Home   News   Article

First Minister sets out 'slow but hopefully steady' journey out of lockdown

By Alan Hendry

50% off a six-month digital e-edition subscription with promo code '50OFF'

First Minister Nicola Sturgeon said the aim is to suppress the virus to the lowest possible level and keep it there, 'while we strive to return to a more normal life'.
First Minister Nicola Sturgeon said the aim is to suppress the virus to the lowest possible level and keep it there, 'while we strive to return to a more normal life'.

Nicola Sturgeon has paved the way for a return to a regional system of Covid-19 restrictions as part of what she called a "slow but hopefully steady" approach to getting back to normality.

In a statement to the Scottish Parliament today she outlined a "phased but significant reopening of the economy" which could see non-essential retail, hospitality and services such as hairdressers and gyms restarting from the last week in April.

The immediate priority will continue to be the gradual return of education, the First Minister said, building on the return of some pupils to school this week.

On the basis that progress in suppressing the virus and vaccinating key groups remains on track, restrictions would be eased in the following order:

  • The next phase of school returns with the rest of the primary school years, P4 to P7, and more senior phase secondary pupils back in the classroom for part of their learning and the limit on outdoor mixing between households increasing to four people from a maximum of two households
  • The stay-at-home restriction to be lifted and any final school returns to take place. Communal worship to restart in limited numbers, mindful of the timing of major religious festivals. This phase would also see the reopening of retail, starting with an extension of the definition of essential retail and the removal of restrictions on click-and collect
  • Return to a "levels approach" with all of Scotland moving to at least level three, with some possible adjustments. This could mean that from the last week of April there will be a phased reopening for non-essential retail, hospitality and services such as gyms and hairdressers.

Ms Sturgeon said there is likely to be a gap of at least three weeks between each easing of restrictions to assess the impact of changes, and to check that it is safe to proceed further using the six conditions for safe easing set out by the World Health Organisation.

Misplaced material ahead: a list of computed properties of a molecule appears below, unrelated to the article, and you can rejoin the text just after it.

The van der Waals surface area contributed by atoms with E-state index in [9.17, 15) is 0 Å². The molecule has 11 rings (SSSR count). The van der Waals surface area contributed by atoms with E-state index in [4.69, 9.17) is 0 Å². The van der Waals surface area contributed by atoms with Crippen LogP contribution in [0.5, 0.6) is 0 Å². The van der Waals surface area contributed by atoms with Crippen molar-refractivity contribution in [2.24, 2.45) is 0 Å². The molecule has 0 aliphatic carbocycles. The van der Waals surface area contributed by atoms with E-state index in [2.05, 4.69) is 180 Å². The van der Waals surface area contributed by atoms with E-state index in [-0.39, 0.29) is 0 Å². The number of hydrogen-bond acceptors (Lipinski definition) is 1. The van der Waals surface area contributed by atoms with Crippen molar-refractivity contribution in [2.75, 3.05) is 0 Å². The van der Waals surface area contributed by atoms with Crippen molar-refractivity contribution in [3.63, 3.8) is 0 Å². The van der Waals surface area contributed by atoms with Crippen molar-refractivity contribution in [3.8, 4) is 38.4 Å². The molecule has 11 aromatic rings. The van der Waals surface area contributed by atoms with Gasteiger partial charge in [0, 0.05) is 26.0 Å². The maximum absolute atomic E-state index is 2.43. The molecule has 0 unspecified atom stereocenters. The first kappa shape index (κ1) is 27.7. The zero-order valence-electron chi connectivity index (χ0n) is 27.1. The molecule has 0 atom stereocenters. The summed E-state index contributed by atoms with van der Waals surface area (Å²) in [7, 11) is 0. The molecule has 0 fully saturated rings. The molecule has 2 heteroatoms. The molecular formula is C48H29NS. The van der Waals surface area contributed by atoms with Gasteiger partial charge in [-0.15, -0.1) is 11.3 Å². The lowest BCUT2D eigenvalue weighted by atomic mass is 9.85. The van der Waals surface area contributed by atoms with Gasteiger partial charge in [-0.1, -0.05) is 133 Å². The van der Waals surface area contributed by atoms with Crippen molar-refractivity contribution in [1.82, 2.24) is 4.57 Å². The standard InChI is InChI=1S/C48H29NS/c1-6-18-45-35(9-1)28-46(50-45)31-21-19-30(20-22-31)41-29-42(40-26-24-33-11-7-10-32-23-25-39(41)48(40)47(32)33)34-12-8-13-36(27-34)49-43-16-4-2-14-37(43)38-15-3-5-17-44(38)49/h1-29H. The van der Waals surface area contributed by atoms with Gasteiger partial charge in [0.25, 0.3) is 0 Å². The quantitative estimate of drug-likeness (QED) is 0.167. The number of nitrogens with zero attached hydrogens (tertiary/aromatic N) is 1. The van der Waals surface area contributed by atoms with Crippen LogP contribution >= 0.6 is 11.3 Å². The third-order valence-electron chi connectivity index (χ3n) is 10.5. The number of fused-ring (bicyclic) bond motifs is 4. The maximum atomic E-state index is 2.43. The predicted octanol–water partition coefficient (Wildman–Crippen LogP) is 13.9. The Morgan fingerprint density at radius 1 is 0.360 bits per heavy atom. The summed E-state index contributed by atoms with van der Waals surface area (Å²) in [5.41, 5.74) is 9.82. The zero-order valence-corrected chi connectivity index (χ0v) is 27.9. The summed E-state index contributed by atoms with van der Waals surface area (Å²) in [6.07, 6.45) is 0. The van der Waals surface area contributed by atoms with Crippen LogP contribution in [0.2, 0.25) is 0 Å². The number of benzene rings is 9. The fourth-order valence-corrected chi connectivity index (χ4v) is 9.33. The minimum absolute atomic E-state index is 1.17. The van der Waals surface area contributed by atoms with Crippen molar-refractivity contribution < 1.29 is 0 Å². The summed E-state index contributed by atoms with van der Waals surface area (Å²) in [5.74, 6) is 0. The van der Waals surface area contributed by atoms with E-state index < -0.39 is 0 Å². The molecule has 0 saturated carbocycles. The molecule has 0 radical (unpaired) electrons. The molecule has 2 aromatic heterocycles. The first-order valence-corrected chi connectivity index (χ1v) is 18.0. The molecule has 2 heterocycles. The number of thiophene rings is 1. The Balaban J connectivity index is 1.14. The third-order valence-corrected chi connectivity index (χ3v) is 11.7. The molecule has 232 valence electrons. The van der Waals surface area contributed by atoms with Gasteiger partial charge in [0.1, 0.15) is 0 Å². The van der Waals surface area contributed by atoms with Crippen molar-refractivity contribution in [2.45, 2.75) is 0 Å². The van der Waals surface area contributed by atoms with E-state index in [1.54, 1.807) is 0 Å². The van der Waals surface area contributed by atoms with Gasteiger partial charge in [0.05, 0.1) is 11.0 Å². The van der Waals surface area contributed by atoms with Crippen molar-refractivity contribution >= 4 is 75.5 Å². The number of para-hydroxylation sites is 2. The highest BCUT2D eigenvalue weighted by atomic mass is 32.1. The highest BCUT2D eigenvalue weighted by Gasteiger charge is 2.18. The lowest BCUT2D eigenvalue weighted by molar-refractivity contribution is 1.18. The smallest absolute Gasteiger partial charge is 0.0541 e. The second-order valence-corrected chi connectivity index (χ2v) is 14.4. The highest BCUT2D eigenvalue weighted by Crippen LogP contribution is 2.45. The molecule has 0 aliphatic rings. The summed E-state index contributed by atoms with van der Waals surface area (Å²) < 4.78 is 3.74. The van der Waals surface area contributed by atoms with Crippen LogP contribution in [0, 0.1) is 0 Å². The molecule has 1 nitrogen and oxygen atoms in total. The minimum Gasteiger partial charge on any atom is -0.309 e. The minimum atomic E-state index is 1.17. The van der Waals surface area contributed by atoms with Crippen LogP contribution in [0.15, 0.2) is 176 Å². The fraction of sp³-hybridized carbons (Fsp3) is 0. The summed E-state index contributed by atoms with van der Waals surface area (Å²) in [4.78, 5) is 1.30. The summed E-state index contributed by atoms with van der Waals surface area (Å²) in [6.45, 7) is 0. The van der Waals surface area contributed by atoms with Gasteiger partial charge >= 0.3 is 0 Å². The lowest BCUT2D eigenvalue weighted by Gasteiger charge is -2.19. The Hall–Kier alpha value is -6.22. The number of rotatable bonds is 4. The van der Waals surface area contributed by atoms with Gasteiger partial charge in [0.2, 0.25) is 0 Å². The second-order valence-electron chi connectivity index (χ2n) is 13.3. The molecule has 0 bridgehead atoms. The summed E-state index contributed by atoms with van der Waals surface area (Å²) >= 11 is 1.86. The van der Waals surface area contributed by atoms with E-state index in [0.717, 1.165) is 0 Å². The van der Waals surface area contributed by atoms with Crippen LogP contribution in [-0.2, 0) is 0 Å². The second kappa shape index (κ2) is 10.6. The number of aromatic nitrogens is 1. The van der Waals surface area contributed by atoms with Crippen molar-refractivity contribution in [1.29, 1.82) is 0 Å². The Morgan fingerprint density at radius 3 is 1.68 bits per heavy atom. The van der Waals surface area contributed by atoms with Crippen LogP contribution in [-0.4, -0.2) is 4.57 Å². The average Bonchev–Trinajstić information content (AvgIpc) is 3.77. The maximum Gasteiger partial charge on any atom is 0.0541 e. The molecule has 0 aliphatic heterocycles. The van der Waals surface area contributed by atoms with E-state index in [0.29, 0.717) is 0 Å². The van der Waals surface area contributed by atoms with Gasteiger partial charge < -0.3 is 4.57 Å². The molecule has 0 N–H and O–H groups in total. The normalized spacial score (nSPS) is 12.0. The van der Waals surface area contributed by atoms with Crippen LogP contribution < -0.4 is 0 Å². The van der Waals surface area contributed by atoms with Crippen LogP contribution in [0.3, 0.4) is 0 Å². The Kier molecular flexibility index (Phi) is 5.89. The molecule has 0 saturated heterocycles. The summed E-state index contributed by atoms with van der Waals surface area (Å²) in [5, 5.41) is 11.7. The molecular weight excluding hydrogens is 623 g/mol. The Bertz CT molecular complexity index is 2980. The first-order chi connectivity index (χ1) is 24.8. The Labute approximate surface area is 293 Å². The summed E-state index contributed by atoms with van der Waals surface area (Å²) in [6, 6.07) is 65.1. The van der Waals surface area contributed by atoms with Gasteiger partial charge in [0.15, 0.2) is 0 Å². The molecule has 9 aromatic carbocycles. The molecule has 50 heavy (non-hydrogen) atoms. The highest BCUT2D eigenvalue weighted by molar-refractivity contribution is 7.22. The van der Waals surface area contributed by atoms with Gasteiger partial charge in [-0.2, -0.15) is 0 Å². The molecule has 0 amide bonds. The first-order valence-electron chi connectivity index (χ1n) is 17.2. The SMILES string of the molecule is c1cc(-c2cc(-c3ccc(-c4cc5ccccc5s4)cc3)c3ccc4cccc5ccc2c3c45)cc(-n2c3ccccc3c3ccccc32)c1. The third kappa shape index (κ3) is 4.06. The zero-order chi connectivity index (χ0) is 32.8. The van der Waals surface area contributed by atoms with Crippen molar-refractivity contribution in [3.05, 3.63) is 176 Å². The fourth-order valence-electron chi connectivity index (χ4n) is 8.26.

As the vaccination programme progresses, a return to more variable levels of restrictions, which can vary by location, is likely when it is safe to do so.

She pledged that financial support will continue to be available to businesses as the country emerges from lockdown. This includes the ongoing commitment to fund the Strategic Framework Business Fund and to provide level four payments for an additional month once businesses are moved down a level.

These proposals are "contingent on receipt of additional consequentials from the UK government".

Ms Sturgeon said: “I know how hard current restrictions are after 11 long months of this pandemic. However, they are working and we can now see our way out of them.

"We are in a far better position now than at the start of January and these measures are initial steps on a slow but hopefully steady route back to much greater normality.

“Our intent remains to suppress the virus to the lowest possible level and keep it there, while we strive to return to a more normal life for as many people as possible.

“At the moment, and for a bit longer, we need to rely very heavily on restrictions to suppress the virus. This is essential when the virus is so transmissible, and when case numbers are still quite high.

“In time, though – once the vast majority of the adult population has received at least one dose of the vaccine – we hope that vaccination will become our main tool for suppressing the virus.

“The strategic framework is deliberately cautious at this stage but in the coming weeks, if the data allows and positive trends continue, we will seek to accelerate the easing of restrictions.”

Do you want to respond to this article? If so, click here to submit your thoughts and they may be published in print.

Get a digital copy of the Courier and Groat delivered straight to your inbox every week allowing you to swipe through an exact replica of the day's newspaper - it looks just like it does in print!

Sign up today and get 50% off a six-month subscription with promo code '50OFF'.


This site uses cookies. By continuing to browse the site you are agreeing to our use of cookies - Learn More